Cross posted from The Stars Hollow Gazette
This is your morning Open Thread. Pour your favorite beverage and review the past and comment on the future.
Find the past “On This Day in History” here.
March 1 is the 60th day of the year (61st in leap years) in the Gregorian calendar. There are 305 days remaining until the end of the year.
On this day in 1961, President John F. Kennedy issues Executive Order #10924, establishing the Peace Corps as a new agency within the Department of State. The same day, he sent a message to Congress asking for permanent funding for the agency, which would send trained American men and women to foreign nations to assist in development efforts. The Peace Corps captured the imagination of the U.S. public, and during the week after its creation thousands of letters poured into Washington from young Americans hoping to volunteer.
The Peace Corps is an American volunteer program run by the United States Government, as well as a government agency of the same name. The mission of the Peace Corps includes three goals: providing technical assistance, helping people outside the United States to understand U.S. culture, and helping Americans understand the cultures of other countries. Generally, the work is related to social and economic development. Each program participant, (aka Peace Corps Volunteer), is an American citizen, typically with a college degree, who works abroad for a period of 24 months after three months of training. Volunteers work with governments, schools, non-profit organizations, non-government organizations, and entrepreneurs in education, hunger, business, information technology, agriculture, and the environment. After 24 months of service, volunteers can request an extension of service.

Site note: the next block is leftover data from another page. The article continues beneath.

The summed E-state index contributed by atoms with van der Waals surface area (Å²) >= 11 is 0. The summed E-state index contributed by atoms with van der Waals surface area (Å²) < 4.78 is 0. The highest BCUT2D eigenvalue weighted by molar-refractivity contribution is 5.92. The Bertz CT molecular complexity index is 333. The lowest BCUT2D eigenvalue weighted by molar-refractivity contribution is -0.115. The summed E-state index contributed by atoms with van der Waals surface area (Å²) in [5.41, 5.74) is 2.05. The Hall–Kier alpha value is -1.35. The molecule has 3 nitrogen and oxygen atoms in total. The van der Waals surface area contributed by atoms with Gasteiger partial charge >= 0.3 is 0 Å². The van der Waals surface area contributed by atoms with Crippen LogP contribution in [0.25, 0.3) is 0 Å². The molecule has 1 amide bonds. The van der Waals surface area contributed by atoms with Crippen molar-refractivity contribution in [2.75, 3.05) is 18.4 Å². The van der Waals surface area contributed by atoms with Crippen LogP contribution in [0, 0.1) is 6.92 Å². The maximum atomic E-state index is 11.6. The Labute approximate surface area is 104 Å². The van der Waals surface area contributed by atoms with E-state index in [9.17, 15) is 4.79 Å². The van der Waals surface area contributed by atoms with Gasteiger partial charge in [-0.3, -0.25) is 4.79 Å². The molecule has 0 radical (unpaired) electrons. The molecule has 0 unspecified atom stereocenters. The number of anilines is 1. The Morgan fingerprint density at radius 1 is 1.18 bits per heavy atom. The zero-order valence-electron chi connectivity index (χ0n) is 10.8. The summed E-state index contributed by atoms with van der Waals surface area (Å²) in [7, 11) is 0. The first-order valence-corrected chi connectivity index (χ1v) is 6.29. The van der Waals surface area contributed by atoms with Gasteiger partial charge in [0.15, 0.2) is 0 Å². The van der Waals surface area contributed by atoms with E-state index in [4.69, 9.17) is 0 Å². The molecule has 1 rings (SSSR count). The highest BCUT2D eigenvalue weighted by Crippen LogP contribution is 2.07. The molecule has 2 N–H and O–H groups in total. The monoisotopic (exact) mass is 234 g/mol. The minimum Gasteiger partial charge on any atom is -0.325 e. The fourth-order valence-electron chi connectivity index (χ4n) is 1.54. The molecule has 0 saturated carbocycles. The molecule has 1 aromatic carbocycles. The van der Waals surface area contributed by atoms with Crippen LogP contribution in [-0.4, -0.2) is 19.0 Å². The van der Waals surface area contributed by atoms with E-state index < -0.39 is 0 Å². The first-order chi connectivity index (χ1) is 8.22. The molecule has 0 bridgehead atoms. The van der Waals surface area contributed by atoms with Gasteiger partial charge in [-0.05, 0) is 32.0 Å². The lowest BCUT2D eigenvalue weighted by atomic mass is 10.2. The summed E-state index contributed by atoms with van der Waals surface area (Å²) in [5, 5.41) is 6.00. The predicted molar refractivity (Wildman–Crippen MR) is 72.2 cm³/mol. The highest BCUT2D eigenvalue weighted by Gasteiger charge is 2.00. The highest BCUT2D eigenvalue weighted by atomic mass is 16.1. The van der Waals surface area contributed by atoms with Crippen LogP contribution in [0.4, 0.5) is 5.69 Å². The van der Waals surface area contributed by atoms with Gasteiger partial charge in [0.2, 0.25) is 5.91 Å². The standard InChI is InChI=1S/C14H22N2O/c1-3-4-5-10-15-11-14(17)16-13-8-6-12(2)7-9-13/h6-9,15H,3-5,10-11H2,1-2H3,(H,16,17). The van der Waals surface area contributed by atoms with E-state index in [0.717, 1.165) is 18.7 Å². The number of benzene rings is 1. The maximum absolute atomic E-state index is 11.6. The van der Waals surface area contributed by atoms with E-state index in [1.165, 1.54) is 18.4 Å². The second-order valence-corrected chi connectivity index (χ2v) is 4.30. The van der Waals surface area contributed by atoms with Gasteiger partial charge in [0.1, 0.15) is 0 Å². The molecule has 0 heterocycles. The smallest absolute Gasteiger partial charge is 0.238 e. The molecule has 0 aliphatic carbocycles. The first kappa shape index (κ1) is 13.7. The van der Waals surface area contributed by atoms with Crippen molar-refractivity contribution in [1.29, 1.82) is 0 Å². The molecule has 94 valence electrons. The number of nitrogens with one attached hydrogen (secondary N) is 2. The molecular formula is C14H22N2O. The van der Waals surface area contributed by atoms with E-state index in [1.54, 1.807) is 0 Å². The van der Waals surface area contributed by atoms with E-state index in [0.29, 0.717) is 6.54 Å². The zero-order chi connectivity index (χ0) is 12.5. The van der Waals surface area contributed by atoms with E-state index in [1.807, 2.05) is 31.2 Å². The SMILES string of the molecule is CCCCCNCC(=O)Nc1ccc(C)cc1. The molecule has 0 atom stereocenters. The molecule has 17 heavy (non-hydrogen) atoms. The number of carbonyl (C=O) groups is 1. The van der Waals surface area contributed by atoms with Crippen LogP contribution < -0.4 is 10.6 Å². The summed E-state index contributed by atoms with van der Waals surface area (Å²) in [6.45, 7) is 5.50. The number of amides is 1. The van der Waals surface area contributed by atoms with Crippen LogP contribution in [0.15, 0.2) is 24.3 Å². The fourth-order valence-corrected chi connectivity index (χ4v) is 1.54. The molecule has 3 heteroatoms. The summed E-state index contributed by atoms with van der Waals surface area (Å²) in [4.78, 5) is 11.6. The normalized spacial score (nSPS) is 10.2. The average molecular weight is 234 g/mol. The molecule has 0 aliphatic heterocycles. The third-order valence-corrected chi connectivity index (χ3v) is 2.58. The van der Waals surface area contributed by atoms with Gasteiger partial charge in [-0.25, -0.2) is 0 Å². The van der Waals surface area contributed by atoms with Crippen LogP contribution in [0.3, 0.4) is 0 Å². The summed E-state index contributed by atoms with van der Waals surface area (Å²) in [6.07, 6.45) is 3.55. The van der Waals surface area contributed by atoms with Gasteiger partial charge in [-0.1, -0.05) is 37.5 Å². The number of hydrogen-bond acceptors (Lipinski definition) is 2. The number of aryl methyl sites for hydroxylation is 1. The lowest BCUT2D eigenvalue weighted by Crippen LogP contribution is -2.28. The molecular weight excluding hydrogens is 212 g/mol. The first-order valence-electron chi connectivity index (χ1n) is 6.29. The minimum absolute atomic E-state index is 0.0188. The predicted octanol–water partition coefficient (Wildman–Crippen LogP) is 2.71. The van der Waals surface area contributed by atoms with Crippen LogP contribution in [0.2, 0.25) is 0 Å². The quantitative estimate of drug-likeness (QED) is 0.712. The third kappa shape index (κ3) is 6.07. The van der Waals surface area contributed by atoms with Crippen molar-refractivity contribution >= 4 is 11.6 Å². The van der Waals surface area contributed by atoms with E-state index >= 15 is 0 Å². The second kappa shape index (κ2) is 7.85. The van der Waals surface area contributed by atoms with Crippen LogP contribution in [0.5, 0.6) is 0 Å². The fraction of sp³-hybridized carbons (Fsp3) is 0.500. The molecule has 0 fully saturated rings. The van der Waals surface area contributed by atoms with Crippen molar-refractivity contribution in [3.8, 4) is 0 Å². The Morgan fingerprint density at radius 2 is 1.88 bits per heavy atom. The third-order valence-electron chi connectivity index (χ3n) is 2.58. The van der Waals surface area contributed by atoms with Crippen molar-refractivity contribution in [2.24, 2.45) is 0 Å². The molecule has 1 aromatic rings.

Kennedy appointed his brother-in-law Sargent Shriver to be the program’s first director. Shriver fleshed out the organization with the help of Warren Wiggins and others. Shriver and his think tank outlined the organization’s goals and set the initial number of volunteers. The program began recruiting in July, 1962.
Until about 1967, applicants had to pass a placement test that tested “general aptitude” (knowledge of various skills needed for Peace Corps assignments) and language aptitude. After an address from Kennedy, who was introduced by Rev. Russell Fuller of Memorial Christian Church, Disciples of Christ, on August 28, 1961, the first group of volunteers left for Ghana and Tanzania. The program was formally authorized by Congress on September 22, 1961, and within two years over 7,300 volunteers were serving in 44 countries. This number increased to 15,000 in June 1966, the largest number in the organization’s history.